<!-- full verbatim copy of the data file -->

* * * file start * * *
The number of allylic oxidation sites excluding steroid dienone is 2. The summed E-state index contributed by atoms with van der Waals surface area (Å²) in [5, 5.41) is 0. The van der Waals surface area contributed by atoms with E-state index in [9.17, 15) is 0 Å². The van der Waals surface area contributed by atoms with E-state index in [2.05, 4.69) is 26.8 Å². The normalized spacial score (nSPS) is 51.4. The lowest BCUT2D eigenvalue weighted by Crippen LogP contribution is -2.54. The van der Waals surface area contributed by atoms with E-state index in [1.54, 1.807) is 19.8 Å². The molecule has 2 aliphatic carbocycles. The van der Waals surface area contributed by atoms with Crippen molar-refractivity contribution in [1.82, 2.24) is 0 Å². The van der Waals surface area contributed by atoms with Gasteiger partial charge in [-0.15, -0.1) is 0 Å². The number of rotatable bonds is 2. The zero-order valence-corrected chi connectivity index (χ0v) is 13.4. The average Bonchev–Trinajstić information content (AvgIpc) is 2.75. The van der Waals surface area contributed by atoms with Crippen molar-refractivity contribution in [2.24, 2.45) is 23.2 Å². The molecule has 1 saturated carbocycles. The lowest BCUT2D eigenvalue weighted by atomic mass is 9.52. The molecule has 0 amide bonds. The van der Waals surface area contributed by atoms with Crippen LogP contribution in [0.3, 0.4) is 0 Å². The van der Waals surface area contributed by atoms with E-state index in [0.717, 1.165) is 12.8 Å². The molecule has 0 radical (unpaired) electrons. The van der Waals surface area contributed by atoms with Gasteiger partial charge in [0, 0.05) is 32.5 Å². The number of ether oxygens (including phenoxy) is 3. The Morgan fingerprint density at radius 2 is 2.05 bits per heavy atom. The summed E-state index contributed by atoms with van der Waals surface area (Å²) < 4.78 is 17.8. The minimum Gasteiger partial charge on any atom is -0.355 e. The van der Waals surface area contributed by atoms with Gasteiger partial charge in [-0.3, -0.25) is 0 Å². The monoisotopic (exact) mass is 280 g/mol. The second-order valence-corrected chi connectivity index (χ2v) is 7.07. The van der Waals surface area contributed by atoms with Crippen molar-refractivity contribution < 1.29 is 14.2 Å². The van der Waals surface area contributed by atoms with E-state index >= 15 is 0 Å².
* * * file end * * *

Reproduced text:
The number of allylic oxidation sites excluding steroid dienone is 2. The summed E-state index contributed by atoms with van der Waals surface area (Å²) in [5, 5.41) is 0. The van der Waals surface area contributed by atoms with E-state index in [9.17, 15) is 0 Å². The van der Waals surface area contributed by atoms with E-state index in [2.05, 4.69) is 26.8 Å². The normalized spacial score (nSPS) is 51.4. The lowest BCUT2D eigenvalue weighted by Crippen LogP contribution is -2.54. The van der Waals surface area contributed by atoms with E-state index in [1.54, 1.807) is 19.8 Å². The molecule has 2 aliphatic carbocycles. The van der Waals surface area contributed by atoms with Crippen molar-refractivity contribution in [1.82, 2.24) is 0 Å². The van der Waals surface area contributed by atoms with Gasteiger partial charge in [-0.15, -0.1) is 0 Å². The number of rotatable bonds is 2. The zero-order valence-corrected chi connectivity index (χ0v) is 13.4. The average Bonchev–Trinajstić information content (AvgIpc) is 2.75. The van der Waals surface area contributed by atoms with Crippen molar-refractivity contribution in [2.24, 2.45) is 23.2 Å². The molecule has 1 saturated carbocycles. The lowest BCUT2D eigenvalue weighted by atomic mass is 9.52. The molecule has 0 amide bonds. The van der Waals surface area contributed by atoms with Crippen LogP contribution in [0.3, 0.4) is 0 Å². The van der Waals surface area contributed by atoms with E-state index in [0.717, 1.165) is 12.8 Å². The molecule has 0 radical (unpaired) electrons. The van der Waals surface area contributed by atoms with Gasteiger partial charge in [0, 0.05) is 32.5 Å². The number of ether oxygens (including phenoxy) is 3. The Morgan fingerprint density at radius 2 is 2.05 bits per heavy atom. The summed E-state index contributed by atoms with van der Waals surface area (Å²) < 4.78 is 17.8. The minimum Gasteiger partial charge on any atom is -0.355 e. The van der Waals surface area contributed by atoms with Gasteiger partial charge in [-0.3, -0.25) is 0 Å². The monoisotopic (exact) mass is 280 g/mol. The second-order valence-corrected chi connectivity index (χ2v) is 7.07. The van der Waals surface area contributed by atoms with Crippen molar-refractivity contribution < 1.29 is 14.2 Å². The van der Waals surface area contributed by atoms with E-state index >= 15 is 0 Å².